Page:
The Should Be

Disciplined process improvement emphasis is on managing key business processes across the organization. In other words, managing cross-functional processes rather than taking a functional approach that matches the organization chart.

Further, disciplined process improvement takes the responsibility for process improvement out of the quality department or other staff functions and puts it in the lap of top management. Disciplined process improvement requires that senior managers get committed and stay committed if they want sustained results. It puts the manager where he or she belongs: in the strategic leadership role. Management defines the organization’s strategic goals and identifies the key business processes. Management selects the process improvement strategies and projects and regularly monitors progress to ensure the key business processes are structured and managed so as to achieve the organization’s strategic goals.

Management does not sit around deliberating what went wrong with the process improvement effort or why it works in other organizations. Process improvement has only worked in organizations when senior management was committed.

Why The Emphasis On Discipline?

Disciplined process improvement does produce results. Refining your process improvement efforts by defining the key business processes that deliver products or services to your customers enables you to determine metrics that are important for creating things that the customer value. Using a disciplined approach will also help you overcome the common barriers to process improvement:

Barrier #1: People dislike being measured: One of the secrets to getting better, making improvements, and increasing customer satisfaction is to realize that your employees don’t like being measured. Typically, when companies measure their employees’ work or productivity, they use the information to blame employees or point out their mistakes. While key metrics in the organization can indeed be useful, you need to use the metrics you uncover to identify how the processes or systems you have in place fail, not how your people fail.

Therefore, look at what you’re measuring and decide if it is providing useful information. Is what you’re measuring addressing what your customers value? After this analysis, you might need to totally change your current metrics. Or you might find that your metrics are correct, but the information is used to blame your people-blame your process instead, and then fix the process.

Barrier #2: The “hero” complex: Sometimes managers think they know all the right answers. These “heroes” (and heroines) of the organization think they’re golden. They don’t want to be driven in a direction to improve because they think they’re doing a great job already. They believe they’re great managers and don’t need to change. To them, changing something is an admission that something they did or implemented didn’t work. These are the people who truly prevent an organization from moving forward.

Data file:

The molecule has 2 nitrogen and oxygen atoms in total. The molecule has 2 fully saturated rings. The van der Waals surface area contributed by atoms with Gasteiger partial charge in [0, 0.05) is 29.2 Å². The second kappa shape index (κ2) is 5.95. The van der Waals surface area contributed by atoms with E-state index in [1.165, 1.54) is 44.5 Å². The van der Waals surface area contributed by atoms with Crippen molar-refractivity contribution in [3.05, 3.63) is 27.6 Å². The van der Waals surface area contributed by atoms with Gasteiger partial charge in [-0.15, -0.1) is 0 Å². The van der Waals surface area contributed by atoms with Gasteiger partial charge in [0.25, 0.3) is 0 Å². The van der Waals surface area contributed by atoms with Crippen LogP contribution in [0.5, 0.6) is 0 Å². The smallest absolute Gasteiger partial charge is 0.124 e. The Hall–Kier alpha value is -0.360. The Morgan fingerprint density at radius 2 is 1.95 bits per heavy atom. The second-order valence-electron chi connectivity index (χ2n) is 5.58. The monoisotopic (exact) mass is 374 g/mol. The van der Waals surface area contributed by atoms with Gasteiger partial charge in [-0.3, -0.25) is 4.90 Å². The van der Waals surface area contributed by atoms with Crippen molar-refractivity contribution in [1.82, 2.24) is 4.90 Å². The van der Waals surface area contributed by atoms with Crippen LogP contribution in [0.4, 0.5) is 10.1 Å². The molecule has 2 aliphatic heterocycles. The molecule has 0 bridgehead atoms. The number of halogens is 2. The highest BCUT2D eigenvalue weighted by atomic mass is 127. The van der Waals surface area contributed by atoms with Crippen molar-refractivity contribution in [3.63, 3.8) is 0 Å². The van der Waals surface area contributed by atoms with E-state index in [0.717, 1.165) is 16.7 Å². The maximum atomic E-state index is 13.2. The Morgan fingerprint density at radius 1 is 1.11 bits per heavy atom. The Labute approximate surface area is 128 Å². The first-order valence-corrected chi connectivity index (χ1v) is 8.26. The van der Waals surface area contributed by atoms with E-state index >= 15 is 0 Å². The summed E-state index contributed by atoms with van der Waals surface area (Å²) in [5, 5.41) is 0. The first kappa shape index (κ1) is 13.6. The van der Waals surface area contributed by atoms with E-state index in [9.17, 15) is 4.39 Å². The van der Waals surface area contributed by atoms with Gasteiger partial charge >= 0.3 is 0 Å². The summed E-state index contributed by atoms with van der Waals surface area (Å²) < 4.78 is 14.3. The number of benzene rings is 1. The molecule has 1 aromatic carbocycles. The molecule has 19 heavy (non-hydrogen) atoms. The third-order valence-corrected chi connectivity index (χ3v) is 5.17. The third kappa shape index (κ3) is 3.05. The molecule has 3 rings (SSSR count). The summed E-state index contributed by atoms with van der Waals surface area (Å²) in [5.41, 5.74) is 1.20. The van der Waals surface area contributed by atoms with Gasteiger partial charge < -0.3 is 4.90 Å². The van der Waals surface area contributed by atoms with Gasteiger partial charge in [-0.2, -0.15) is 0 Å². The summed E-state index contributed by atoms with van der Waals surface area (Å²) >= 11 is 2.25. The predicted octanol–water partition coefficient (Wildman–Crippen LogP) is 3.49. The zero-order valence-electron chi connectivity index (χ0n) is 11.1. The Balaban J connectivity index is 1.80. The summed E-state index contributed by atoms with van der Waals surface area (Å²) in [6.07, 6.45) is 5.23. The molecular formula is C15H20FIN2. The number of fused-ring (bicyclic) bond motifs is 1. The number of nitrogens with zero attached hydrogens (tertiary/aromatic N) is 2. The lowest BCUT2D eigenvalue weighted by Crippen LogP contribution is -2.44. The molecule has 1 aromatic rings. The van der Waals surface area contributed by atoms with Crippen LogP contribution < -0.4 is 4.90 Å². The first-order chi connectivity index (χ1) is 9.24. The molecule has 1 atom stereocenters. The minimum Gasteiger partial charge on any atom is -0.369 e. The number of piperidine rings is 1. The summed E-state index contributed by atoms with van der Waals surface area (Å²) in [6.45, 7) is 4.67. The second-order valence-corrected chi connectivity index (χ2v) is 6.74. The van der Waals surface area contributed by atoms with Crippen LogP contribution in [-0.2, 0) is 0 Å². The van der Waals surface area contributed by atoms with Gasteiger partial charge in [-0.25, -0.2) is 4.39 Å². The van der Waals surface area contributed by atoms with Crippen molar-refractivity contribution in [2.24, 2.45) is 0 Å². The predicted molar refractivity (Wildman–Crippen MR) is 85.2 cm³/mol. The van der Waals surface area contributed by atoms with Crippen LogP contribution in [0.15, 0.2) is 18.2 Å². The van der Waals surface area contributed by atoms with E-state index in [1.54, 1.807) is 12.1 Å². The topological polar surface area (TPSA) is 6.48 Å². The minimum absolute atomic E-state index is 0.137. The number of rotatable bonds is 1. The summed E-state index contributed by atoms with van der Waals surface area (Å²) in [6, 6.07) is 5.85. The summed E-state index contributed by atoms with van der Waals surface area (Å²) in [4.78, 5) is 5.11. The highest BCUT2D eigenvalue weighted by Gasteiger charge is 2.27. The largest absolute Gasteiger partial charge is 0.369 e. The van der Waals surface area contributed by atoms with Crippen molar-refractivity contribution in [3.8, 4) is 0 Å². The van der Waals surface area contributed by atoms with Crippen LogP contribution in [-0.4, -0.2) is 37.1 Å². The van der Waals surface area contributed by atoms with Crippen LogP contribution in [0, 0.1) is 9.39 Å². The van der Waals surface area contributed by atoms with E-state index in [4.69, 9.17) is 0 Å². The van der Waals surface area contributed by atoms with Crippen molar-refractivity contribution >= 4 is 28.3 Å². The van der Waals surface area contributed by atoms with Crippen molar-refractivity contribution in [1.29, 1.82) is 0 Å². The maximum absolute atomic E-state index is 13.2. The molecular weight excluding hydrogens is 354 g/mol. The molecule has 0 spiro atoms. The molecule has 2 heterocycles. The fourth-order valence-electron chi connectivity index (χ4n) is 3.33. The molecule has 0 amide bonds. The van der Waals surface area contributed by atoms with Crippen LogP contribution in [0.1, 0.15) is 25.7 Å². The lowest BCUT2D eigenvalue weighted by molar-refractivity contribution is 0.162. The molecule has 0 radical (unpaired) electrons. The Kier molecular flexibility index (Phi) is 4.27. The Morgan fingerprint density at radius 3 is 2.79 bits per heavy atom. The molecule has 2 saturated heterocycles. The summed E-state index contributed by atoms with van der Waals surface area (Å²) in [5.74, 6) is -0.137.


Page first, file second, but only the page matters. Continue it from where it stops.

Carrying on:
All companies need new or revitalized processes, approaches, and techniques to find the hidden treasure in the organization. Help them realize that the golden opportunities are already there in the business-they just have to broaden their perspective to see these opportunities.

Barrier #3: Getting collaboration between achievers and problem solvers: You can group all of your employees into one of two categories: Achievers or Problem Solvers. To identify the Achievers and Problem Solvers in your company, ask people two simple questions: 1) What is important to you about your work? And 2) Why is that important? Let’s suppose you ask everyone the first question and they all answer that serving the customer is important. When you ask them why that’s important, Achievers will give answers like, “We get more business,” “We improve the bottom line,” and “We increase market share.” To them, it’s all about achieving and what they get. Problem Solvers will give answers like, “We avoid having irate customers on the phone,” “We don’t have as many complaints,” and “We don’t have to do rework.” To them, it’s all about avoiding pain. Once you know which category everyone fits into, you can bridge the gap between the two mindsets so everyone works together effectively to improve your processes.


As your organization continue to grow and change, it is important to understand that some of the processes that worked well in the past may be ineffective in today’s rapidly changing environment. The stakes are high and the challenge is clear: you must continue to improve your processes to remain competitive. By improving processes, you improve results.

Successful process improvement efforts must be integrated with management practices to achieve strategic business objectives. It is a disciplined approach that will help you discover new opportunities, reach top performance, and quickly increase customer satisfaction. Give it a chance. Once you realize what disciplined process improvement can do for your organization, you won’t give it up. It is a habit forming endeavor that will transform your organization.

Leave a Reply

Your email address will not be published. Required fields are marked *